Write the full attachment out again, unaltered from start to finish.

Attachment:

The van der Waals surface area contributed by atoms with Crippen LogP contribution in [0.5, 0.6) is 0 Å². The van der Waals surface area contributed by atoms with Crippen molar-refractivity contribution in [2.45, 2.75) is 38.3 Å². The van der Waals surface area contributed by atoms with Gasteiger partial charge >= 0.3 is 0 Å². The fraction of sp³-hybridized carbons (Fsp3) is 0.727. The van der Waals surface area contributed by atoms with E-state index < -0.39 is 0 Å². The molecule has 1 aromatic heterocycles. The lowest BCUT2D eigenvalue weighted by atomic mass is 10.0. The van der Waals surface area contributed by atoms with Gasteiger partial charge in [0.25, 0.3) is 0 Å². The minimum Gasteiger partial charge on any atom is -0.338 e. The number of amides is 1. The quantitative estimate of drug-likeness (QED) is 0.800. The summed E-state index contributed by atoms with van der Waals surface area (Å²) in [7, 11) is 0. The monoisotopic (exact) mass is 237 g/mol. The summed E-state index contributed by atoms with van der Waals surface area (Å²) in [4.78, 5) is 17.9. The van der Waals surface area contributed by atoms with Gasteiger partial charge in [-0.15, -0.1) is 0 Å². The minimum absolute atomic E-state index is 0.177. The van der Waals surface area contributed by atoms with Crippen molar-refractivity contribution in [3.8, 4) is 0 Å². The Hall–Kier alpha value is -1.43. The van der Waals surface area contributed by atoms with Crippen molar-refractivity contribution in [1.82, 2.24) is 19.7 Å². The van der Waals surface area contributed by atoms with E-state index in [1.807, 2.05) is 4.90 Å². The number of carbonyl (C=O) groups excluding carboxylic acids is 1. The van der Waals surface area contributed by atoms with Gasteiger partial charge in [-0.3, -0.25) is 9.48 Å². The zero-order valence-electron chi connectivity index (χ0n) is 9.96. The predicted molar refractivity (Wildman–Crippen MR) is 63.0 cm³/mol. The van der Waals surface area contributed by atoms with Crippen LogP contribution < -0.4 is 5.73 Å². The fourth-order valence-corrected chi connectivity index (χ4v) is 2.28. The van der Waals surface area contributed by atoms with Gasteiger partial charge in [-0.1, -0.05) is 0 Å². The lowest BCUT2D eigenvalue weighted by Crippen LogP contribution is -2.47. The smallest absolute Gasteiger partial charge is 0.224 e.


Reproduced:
The van der Waals surface area contributed by atoms with Crippen LogP contribution in [0.5, 0.6) is 0 Å². The van der Waals surface area contributed by atoms with Crippen molar-refractivity contribution in [2.45, 2.75) is 38.3 Å². The van der Waals surface area contributed by atoms with Gasteiger partial charge >= 0.3 is 0 Å². The fraction of sp³-hybridized carbons (Fsp3) is 0.727. The van der Waals surface area contributed by atoms with E-state index < -0.39 is 0 Å². The molecule has 1 aromatic heterocycles. The lowest BCUT2D eigenvalue weighted by atomic mass is 10.0. The van der Waals surface area contributed by atoms with Gasteiger partial charge in [0.25, 0.3) is 0 Å². The minimum Gasteiger partial charge on any atom is -0.338 e. The number of amides is 1. The quantitative estimate of drug-likeness (QED) is 0.800. The summed E-state index contributed by atoms with van der Waals surface area (Å²) in [7, 11) is 0. The monoisotopic (exact) mass is 237 g/mol. The summed E-state index contributed by atoms with van der Waals surface area (Å²) in [4.78, 5) is 17.9. The van der Waals surface area contributed by atoms with Gasteiger partial charge in [-0.15, -0.1) is 0 Å². The minimum absolute atomic E-state index is 0.177. The van der Waals surface area contributed by atoms with Crippen molar-refractivity contribution in [3.8, 4) is 0 Å². The Hall–Kier alpha value is -1.43. The van der Waals surface area contributed by atoms with Crippen molar-refractivity contribution in [1.82, 2.24) is 19.7 Å². The van der Waals surface area contributed by atoms with E-state index in [1.807, 2.05) is 4.90 Å². The number of carbonyl (C=O) groups excluding carboxylic acids is 1. The van der Waals surface area contributed by atoms with Gasteiger partial charge in [-0.3, -0.25) is 9.48 Å². The zero-order valence-electron chi connectivity index (χ0n) is 9.96. The predicted molar refractivity (Wildman–Crippen MR) is 63.0 cm³/mol. The van der Waals surface area contributed by atoms with Crippen LogP contribution < -0.4 is 5.73 Å². The fourth-order valence-corrected chi connectivity index (χ4v) is 2.28. The van der Waals surface area contributed by atoms with Gasteiger partial charge in [-0.1, -0.05) is 0 Å². The lowest BCUT2D eigenvalue weighted by Crippen LogP contribution is -2.47. The smallest absolute Gasteiger partial charge is 0.224 e.